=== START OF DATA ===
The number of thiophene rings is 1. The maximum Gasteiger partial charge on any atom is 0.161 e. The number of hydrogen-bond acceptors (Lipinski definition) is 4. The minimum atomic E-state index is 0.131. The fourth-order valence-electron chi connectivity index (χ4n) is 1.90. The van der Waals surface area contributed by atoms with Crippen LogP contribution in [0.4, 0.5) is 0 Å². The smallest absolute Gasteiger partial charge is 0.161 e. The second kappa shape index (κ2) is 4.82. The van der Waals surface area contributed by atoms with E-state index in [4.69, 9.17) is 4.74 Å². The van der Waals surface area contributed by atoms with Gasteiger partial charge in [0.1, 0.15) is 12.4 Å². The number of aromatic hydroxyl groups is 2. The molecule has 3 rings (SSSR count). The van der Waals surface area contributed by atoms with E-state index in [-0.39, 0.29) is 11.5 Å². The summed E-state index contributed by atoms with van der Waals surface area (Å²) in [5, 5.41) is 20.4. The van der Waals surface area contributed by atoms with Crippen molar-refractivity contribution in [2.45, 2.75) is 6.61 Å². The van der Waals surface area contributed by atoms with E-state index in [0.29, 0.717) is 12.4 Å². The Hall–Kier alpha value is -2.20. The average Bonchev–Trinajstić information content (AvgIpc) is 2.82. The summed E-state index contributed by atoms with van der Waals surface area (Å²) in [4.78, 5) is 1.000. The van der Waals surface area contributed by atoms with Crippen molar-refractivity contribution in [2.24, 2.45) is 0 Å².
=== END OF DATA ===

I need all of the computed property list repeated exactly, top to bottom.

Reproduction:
The number of thiophene rings is 1. The maximum Gasteiger partial charge on any atom is 0.161 e. The number of hydrogen-bond acceptors (Lipinski definition) is 4. The minimum atomic E-state index is 0.131. The fourth-order valence-electron chi connectivity index (χ4n) is 1.90. The van der Waals surface area contributed by atoms with Crippen LogP contribution in [0.4, 0.5) is 0 Å². The smallest absolute Gasteiger partial charge is 0.161 e. The second kappa shape index (κ2) is 4.82. The van der Waals surface area contributed by atoms with E-state index in [4.69, 9.17) is 4.74 Å². The van der Waals surface area contributed by atoms with Gasteiger partial charge in [0.1, 0.15) is 12.4 Å². The number of aromatic hydroxyl groups is 2. The molecule has 3 rings (SSSR count). The van der Waals surface area contributed by atoms with E-state index in [-0.39, 0.29) is 11.5 Å². The summed E-state index contributed by atoms with van der Waals surface area (Å²) in [5, 5.41) is 20.4. The van der Waals surface area contributed by atoms with Crippen molar-refractivity contribution in [2.45, 2.75) is 6.61 Å². The van der Waals surface area contributed by atoms with E-state index in [0.29, 0.717) is 12.4 Å². The Hall–Kier alpha value is -2.20. The average Bonchev–Trinajstić information content (AvgIpc) is 2.82. The summed E-state index contributed by atoms with van der Waals surface area (Å²) in [4.78, 5) is 1.000. The van der Waals surface area contributed by atoms with Crippen molar-refractivity contribution in [2.24, 2.45) is 0 Å².